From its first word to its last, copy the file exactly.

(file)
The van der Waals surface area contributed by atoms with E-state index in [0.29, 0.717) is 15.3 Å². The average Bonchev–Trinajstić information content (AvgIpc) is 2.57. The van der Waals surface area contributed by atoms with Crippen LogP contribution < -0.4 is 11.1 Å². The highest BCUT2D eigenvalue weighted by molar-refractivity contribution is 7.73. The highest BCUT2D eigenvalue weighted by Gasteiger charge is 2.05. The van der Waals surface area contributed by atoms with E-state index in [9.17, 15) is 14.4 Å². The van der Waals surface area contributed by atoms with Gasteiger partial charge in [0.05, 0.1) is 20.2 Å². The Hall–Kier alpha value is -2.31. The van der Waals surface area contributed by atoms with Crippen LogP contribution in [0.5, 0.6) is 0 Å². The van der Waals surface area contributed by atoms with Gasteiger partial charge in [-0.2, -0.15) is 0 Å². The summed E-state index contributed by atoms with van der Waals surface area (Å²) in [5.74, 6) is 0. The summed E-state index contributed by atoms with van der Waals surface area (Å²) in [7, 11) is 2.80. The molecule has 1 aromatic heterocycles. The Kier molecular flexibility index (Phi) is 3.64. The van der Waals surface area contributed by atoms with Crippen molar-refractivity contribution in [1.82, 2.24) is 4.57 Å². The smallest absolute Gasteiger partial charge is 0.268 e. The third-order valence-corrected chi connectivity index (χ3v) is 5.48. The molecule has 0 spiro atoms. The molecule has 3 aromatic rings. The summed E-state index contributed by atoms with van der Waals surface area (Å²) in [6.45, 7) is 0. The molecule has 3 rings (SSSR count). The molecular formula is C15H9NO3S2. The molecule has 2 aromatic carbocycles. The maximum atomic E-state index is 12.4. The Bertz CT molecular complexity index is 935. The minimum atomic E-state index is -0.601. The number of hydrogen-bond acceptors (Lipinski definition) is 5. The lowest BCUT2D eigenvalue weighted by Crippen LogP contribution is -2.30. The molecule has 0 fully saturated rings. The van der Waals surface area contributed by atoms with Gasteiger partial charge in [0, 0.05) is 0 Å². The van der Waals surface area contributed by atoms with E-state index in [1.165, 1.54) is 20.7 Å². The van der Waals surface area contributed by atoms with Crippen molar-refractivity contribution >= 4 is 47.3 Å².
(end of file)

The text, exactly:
The van der Waals surface area contributed by atoms with E-state index in [0.29, 0.717) is 15.3 Å². The average Bonchev–Trinajstić information content (AvgIpc) is 2.57. The van der Waals surface area contributed by atoms with Crippen LogP contribution < -0.4 is 11.1 Å². The highest BCUT2D eigenvalue weighted by molar-refractivity contribution is 7.73. The highest BCUT2D eigenvalue weighted by Gasteiger charge is 2.05. The van der Waals surface area contributed by atoms with E-state index in [9.17, 15) is 14.4 Å². The van der Waals surface area contributed by atoms with Gasteiger partial charge in [0.05, 0.1) is 20.2 Å². The Hall–Kier alpha value is -2.31. The van der Waals surface area contributed by atoms with Crippen LogP contribution in [0.5, 0.6) is 0 Å². The van der Waals surface area contributed by atoms with Gasteiger partial charge in [-0.2, -0.15) is 0 Å². The summed E-state index contributed by atoms with van der Waals surface area (Å²) in [5.74, 6) is 0. The summed E-state index contributed by atoms with van der Waals surface area (Å²) in [7, 11) is 2.80. The molecule has 1 aromatic heterocycles. The Kier molecular flexibility index (Phi) is 3.64. The van der Waals surface area contributed by atoms with Crippen molar-refractivity contribution in [1.82, 2.24) is 4.57 Å². The smallest absolute Gasteiger partial charge is 0.268 e. The third-order valence-corrected chi connectivity index (χ3v) is 5.48. The molecule has 0 spiro atoms. The molecule has 3 aromatic rings. The summed E-state index contributed by atoms with van der Waals surface area (Å²) in [6.45, 7) is 0. The molecule has 3 rings (SSSR count). The molecular formula is C15H9NO3S2. The molecule has 2 aromatic carbocycles. The maximum atomic E-state index is 12.4. The Bertz CT molecular complexity index is 935. The minimum atomic E-state index is -0.601. The number of hydrogen-bond acceptors (Lipinski definition) is 5. The lowest BCUT2D eigenvalue weighted by Crippen LogP contribution is -2.30. The molecule has 0 fully saturated rings. The van der Waals surface area contributed by atoms with Gasteiger partial charge in [0, 0.05) is 0 Å². The van der Waals surface area contributed by atoms with E-state index in [1.165, 1.54) is 20.7 Å². The van der Waals surface area contributed by atoms with Crippen molar-refractivity contribution >= 4 is 47.3 Å².